Imagine housing your mission critical professional data in tiny individual molecules. Especially to IT reps in all areas of the business, molecules now hold a very vital key to unlocking ultra-efficient data storage. Soon, data center operators will be able to store insane amounts of data in specialized layers of molecules. It might sound incredible, but recently the concept has become fact. Dubbed “molecular memory,” in a decade’s time it could mean that IT reps will be saving as much as 1,000TB of data in as little as a square inch of space. Hopefully the outcome will be more energy- and space-efficient data centers across the globe.
It’s an exciting prospect that, if nothing else, will push forward the discovery of even more alternatives to traditional data storage. Researchers at the Indian Institute of Science Education and Research (IISER) first developed the molecule that was used in the research, which was conducted in an MIT lab.
How Does Molecular Memory Work?
The technique works by manipulating the magnetic state of the unique molecule. Each individual molecule represents a binary number, either a one or a zero, depending on its state of magnetism. The result is molecular memory, or the ability to cache more data in a smaller amount of space than is possible with any other method currently available.
With the recent leap forward in the technology, researchers have made inroads in specific manufacturing phases that will shave off some of the cost of manufacturing as well as produce a product that will be kept cool more easily. This last part will be a selling point to IT personnel who are always on the lookout for effective ways to control the temperature in their facilities.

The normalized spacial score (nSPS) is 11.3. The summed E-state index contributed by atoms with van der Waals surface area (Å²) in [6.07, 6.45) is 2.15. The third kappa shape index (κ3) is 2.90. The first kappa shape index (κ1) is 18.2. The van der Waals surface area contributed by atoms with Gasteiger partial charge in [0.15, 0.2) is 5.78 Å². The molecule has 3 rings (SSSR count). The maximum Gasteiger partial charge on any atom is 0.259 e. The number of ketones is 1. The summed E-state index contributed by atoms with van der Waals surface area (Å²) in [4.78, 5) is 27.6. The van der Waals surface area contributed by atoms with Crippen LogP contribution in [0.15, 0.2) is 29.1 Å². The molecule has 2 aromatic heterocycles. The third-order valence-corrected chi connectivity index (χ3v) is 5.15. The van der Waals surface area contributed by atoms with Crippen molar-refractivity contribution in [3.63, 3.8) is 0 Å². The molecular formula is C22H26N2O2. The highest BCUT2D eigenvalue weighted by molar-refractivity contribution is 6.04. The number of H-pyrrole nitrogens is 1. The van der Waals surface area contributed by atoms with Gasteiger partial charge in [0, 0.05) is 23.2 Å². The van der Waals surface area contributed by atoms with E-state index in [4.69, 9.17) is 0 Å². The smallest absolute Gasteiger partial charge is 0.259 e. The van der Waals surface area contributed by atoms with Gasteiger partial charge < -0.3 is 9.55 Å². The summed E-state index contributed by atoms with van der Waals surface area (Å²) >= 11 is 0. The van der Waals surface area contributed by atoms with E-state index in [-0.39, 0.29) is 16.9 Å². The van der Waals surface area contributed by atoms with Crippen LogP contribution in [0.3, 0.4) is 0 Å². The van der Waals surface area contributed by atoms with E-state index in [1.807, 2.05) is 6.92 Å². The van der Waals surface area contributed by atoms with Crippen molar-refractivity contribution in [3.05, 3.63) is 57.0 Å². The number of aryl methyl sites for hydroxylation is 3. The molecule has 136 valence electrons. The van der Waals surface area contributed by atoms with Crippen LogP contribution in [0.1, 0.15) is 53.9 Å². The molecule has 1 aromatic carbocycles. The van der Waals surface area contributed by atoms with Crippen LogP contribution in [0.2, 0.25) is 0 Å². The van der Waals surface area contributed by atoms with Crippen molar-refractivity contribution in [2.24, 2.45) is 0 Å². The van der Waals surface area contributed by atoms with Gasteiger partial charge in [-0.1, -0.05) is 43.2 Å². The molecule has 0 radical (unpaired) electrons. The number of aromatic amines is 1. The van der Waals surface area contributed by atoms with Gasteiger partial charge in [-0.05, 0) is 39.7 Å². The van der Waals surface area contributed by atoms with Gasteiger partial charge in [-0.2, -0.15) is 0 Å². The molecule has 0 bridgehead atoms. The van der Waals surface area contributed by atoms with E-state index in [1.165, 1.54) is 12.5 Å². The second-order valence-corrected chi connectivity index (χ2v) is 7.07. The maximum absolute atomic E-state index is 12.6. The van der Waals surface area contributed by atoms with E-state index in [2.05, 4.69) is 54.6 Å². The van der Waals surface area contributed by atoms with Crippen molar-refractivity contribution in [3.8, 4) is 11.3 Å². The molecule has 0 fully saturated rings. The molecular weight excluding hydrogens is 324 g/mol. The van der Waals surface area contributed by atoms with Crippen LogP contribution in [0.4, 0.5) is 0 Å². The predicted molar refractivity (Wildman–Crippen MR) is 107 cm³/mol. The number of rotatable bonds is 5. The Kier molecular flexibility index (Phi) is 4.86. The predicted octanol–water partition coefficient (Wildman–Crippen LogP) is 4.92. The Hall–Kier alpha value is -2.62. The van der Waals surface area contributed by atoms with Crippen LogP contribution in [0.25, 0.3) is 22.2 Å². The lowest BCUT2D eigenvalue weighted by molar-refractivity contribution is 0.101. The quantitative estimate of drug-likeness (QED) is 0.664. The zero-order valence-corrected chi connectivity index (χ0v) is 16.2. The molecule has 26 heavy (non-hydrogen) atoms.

What the Future Holds for “Molecular Memory”
The team of researchers at MIT was led by Jagadeesh Moodera, who anticipates that the final version of the “molecular memory” device will be available on shelves within the next ten years. Hopefully these systems will ultimately take the place of traditional SSD storage devices across the board and will drastically decrease energy usage and waste.
As data center operators worldwide strive to cut costs and enhance performance, this technology comes not a moment too soon. Moodera hopes that the results of the research will generate interest in the continued development of these types of memory solutions.